You can’t put a positive spin on the collapse of the Children’s Act review.
Sure, Premier Dennis Fentie is trying. But, no matter how you cut it, there’s political fallout in every slice.
On March 16, things looked a lot different.
There was a heartwarming sense of unity on the Children’s Act review front.
“We are very lucky to have had so many people participate and share their experiences and knowledge of the child-welfare system in the Yukon, and in other places, with our project panel members,” said grand chief Andy Carvill in a release a few weeks ago.
“This openness has been very valuable and will be useful in improving the legislation to better serve all Yukon children.”
Sounded great — until First Nations quit the bilateral process.
Last week, officials with the Council of Yukon First Nations abandoned the review, which had moseyed along for two years.
The First Nation representatives were angry about the lack of progress, the territory’s seeming lack of commitment and their exclusion from parts of the process.
“It was our anticipation that we’d be 50-50 partners in addressing the Children’s Act revisions,” said Darren Taylor, a Tr’ondek Hwech’in chief and, until recently, a member of the review committee.
The partnership is eroding, he added.
Nonsense, said Fentie.
“We worked together collectively to go out and dig into this matter in depth and detail,” he said.
There’s clearly a disconnect here.
Fentie would have the public believe that he’s got a good working relationship with First Nations.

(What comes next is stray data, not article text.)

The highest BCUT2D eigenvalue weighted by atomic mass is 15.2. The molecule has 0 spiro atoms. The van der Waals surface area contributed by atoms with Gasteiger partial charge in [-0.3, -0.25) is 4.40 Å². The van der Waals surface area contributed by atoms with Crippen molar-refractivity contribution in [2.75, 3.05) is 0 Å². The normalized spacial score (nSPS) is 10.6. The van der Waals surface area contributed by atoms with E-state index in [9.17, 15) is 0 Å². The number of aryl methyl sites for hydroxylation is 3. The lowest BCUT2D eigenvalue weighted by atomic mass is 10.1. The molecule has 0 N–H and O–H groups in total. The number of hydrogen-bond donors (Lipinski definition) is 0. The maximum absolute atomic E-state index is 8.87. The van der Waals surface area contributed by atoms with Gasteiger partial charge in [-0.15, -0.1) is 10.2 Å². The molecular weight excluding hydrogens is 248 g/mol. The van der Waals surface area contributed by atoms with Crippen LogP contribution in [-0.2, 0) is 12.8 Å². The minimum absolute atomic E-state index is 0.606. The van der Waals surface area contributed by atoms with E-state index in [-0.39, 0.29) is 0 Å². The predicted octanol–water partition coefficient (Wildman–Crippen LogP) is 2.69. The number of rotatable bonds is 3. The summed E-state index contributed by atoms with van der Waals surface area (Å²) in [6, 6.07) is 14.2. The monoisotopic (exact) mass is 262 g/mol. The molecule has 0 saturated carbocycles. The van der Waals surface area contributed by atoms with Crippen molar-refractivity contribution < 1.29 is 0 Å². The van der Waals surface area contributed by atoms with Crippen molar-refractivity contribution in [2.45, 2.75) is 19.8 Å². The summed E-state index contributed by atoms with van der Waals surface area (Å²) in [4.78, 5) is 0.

But the speed with which co-operation and good nature turned to abandonment says otherwise.
First Nations clearly lack faith in the Fentie government.
And this isn’t good news for the territory.
The Children’s Act outlines how the territory’s governments deal with their most vulnerable citizens.
Seizing children from dangerous homes is a necessary, terrible business.
And, too often, these children are of First Nation descent.
The act is old and needs to be modernized.
It can’t be done without widespread First Nation participation.
Following the collapse of the bilateral review, Fentie put on a brave face, signaling that he’s willing to go it alone.
“The government is going to do what we set out to do,” he said.
Or, perhaps, he has some ringer First Nation waiting in the wings, ready to jump on board the review process — to give it the appearance of credibility.
Neither is acceptable.
The review is too important to ignore. And, because it is so divisive, any government-drafted changes won’t be accepted by First Nations.
Aboriginal governments must be involved.
All of them.
Otherwise, the work is doomed to fail.
And the territory’s children will bear the brunt of that failure. (RM)